A will is a legal document that an individual prepares to distribute his or her assets upon their death. In order for a will to be valid it must meet the requirements of the state where it was made. In Florida, any person who is of sound mind that is 18 or an emancipated minor can make a will. The will must be in writing and signed by the person making the will. The person making the will is called the testator. The testator must sign at the end of the will in the presence of two witnesses. The two witnesses must sign in the testator's presence and in the presence of each other. It is a good idea for the will to be a self-proved will which is when the will is acknowledged by the testator with affidavits of the witnesses under oath before a notary public. The witnesses attest to the formalities of the signing of the will. This can save a lot of time and headaches in the future.
A will helps to direct the distribution of your estate upon death. You will want to appoint a Personal Representative that you believe is up to the task of concluding and distributing your estate. I also recommend that you appoint a contingent Personal Representative in the event that your first choice predeceases you or refuses to act. You should also think about and specifically designate whether you wish to be buried or cremated.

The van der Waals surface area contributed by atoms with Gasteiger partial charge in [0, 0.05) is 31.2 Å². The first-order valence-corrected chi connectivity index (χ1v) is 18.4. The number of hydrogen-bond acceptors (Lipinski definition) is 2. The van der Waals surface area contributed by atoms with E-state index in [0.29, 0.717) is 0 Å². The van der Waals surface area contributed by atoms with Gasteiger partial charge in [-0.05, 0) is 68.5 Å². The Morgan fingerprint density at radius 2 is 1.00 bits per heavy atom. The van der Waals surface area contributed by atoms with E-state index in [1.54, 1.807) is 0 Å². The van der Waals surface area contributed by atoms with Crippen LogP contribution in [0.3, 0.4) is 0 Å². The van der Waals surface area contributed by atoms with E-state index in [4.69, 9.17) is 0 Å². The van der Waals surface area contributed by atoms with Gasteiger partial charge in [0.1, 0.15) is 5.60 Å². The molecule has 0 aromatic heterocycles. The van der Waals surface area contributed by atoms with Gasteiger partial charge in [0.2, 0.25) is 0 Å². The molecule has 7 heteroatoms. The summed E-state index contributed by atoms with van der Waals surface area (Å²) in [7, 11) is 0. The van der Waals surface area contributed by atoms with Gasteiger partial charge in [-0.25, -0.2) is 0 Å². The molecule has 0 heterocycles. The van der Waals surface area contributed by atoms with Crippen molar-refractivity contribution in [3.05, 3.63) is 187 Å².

Distribution of personal property should also be considered. If there are specific items that you want to go to a particular heir, then you should make a detailed list describing the items and designating to which heir they should be distributed. If you do not, then the Personal Representative may simply sell everything and divide the proceeds or many items may be donated or thrown away.
If you have minor children, then you will need to make some additional very important decisions. Who will care for your children in the event of your death? You should appoint a guardian and as with a personal representative, I recommend that you appoint a contingent guardian. The guardian will be the person providing all of the day-to-day care for your children, ensuring their ongoing medical and dental care, ensuring they continue their education and generally becoming their substitute parent.
If you have assets and minor children, then you will also want to consider a trust for the protection and distribution of your assets for the benefit of your children. At a minimum, you may set up a trust as a part of your will that would be established upon your death or a separate trust established and funded now. You will need to select a trustee and a contingent trustee. The trustee can be someone you trust to administer the trust or you may select a professional trustee.
As you can see, a will is just the beginning and we are here to help you design an estate plan that best fits your desires and the needs of your family. Please contact us to today to discuss your estate planning goals and needs.
Daniel M. Genet, P.A.
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